Stocker made an audio recording of his impressions for this profile in C&EN. “I am now talking in front of the house on Nov. 11,” he says. “You look at it, and it’s only the remnants of a house. The front big window is gone, with markings below it indicating that they searched inside and didn’t find any bodies.

“You look inside the house, and you don’t know whether to laugh or cry. Something on the order of 20,000 books in my house are on the floor. All of them, of course, are ruined from the water. In some places, the rooms are at least 4 feet deep in books. And you can’t get through the house or even into the house to see anything else. I am trying to retrieve what I can from some of the few things that survived.

Photo © 2005 Justine Szymala

Total Loss Stocker's books could not be saved.

“Anything that could be tipped over was tipped over. A lot of it most capriciously. I had a heavy bookcase full of books that was tipped over on the floor. Right next to it was a bookcase with VHS tapes and DVDs all looking perfectly innocent, as if they hadn’t experienced anything.

“Even though I knew that there had been 5 to 7 feet of water in there, I didn’t realize that the actual thing that I was dealing with was not just all sorts of damaged paper that could be sifted through. This was basically layer by layer of debris, mostly paper that had gotten cemented together by the sediment in the mud.”

Later, he says, “I don’t mind the loss of the books so much as I mind loss of photograph albums and letters from our parents that simply are not replaceable at any price.

“What do you save, and what can you save?” he asks. “What do I do with a collection of 450 old-fashioned 78-rpm records? My wind-up Victrola to play them on has been underwater; it’s gone, and I don’t know if that kind of record can endure. Do I just leave 450 of them behind?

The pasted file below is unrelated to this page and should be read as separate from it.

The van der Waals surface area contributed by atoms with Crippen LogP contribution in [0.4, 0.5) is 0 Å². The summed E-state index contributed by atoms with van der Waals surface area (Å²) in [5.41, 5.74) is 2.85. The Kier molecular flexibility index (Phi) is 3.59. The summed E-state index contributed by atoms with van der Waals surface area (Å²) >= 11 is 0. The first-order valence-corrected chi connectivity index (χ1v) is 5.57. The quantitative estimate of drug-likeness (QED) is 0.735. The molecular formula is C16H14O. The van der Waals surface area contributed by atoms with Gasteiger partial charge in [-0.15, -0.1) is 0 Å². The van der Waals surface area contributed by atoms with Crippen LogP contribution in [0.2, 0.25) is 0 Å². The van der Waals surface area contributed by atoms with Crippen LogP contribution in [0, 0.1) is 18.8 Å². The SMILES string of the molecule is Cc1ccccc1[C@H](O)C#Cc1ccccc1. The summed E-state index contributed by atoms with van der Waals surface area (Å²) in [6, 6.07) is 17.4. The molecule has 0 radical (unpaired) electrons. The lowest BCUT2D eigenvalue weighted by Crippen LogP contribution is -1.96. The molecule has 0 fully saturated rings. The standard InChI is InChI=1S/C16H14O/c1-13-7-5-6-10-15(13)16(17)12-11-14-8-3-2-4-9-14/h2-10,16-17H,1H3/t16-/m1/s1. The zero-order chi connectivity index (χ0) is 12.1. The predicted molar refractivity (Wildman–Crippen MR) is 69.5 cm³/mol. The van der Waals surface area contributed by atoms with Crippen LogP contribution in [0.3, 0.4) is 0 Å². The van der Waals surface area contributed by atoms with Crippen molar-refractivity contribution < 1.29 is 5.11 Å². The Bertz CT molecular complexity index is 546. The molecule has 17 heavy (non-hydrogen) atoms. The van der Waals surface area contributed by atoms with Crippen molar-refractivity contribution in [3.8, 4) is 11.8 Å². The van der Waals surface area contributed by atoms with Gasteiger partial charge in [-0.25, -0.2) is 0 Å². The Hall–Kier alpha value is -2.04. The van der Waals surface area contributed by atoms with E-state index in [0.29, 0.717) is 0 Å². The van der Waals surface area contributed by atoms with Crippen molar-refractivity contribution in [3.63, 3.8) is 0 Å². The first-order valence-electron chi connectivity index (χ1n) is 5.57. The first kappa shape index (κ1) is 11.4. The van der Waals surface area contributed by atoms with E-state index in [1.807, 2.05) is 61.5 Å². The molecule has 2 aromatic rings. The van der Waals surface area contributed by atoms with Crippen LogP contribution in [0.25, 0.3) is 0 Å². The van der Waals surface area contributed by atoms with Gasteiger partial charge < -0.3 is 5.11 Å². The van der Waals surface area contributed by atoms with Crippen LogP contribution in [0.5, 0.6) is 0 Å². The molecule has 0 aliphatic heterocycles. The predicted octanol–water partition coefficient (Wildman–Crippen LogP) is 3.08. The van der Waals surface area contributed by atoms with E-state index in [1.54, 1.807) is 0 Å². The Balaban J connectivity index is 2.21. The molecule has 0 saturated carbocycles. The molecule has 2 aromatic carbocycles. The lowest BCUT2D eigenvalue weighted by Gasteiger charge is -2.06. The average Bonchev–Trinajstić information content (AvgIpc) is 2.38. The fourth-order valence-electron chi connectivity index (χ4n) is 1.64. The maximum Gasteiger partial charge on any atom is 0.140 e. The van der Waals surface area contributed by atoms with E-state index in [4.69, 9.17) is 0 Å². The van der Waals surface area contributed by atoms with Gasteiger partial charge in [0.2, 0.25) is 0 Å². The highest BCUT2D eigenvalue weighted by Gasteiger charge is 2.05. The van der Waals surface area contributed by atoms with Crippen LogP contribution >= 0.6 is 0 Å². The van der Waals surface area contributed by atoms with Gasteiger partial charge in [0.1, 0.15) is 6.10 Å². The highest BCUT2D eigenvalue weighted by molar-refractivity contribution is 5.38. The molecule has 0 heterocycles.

“Obviously, the piano, which was tipped over and broken down, can’t be saved, for instance. A lot of things that you, in your initial rush, want to save, you realize are not practical. Each one you decide to let go of, you have to say a personal good-bye to. These are things you’ve treasured all your life. It’s not easy, I can assure you,” he says.

“Speaking of records,” Stocker says, “my son just handed me one that he retrieved. ‘Ah, Sweet Mystery of Life.’ And all of us are having a well-needed sort of laugh about that. ‘Sweet mystery of life, at last I’ve found thee.’ ”

When asked how he’s coping, he says: “I learned long ago that when you have a catastrophe, you just shut it down and let it seep out a little bit at a time. It works fairly well, and you don’t go to pieces. I’m still working on that.”



Jack Stocker, University of New Orleans
Ulrike Diebold and Larry Byers, Tulane University
Jerry Merchant, PPG
Eric Broussard, Xavier University
Cheryl Stevens, Xavier University, and Ed Stevens, University of New Orleans
Saundra Y. McGuire, Isiah M. Warner, and Luigi G. Marzilli, Louisiana State University
William L. Strayham, DuPont
N. Dale Ledford, University of Southern Mississippi
Gerald R. Ehrman, DuPont
Bruce C. Gibb, University of New Orleans
Nitsa and Zeev Rosenzweig’s group, University of New Orleans

Chemical & Engineering News
ISSN 0009-2347
Copyright © 2010 American Chemical Society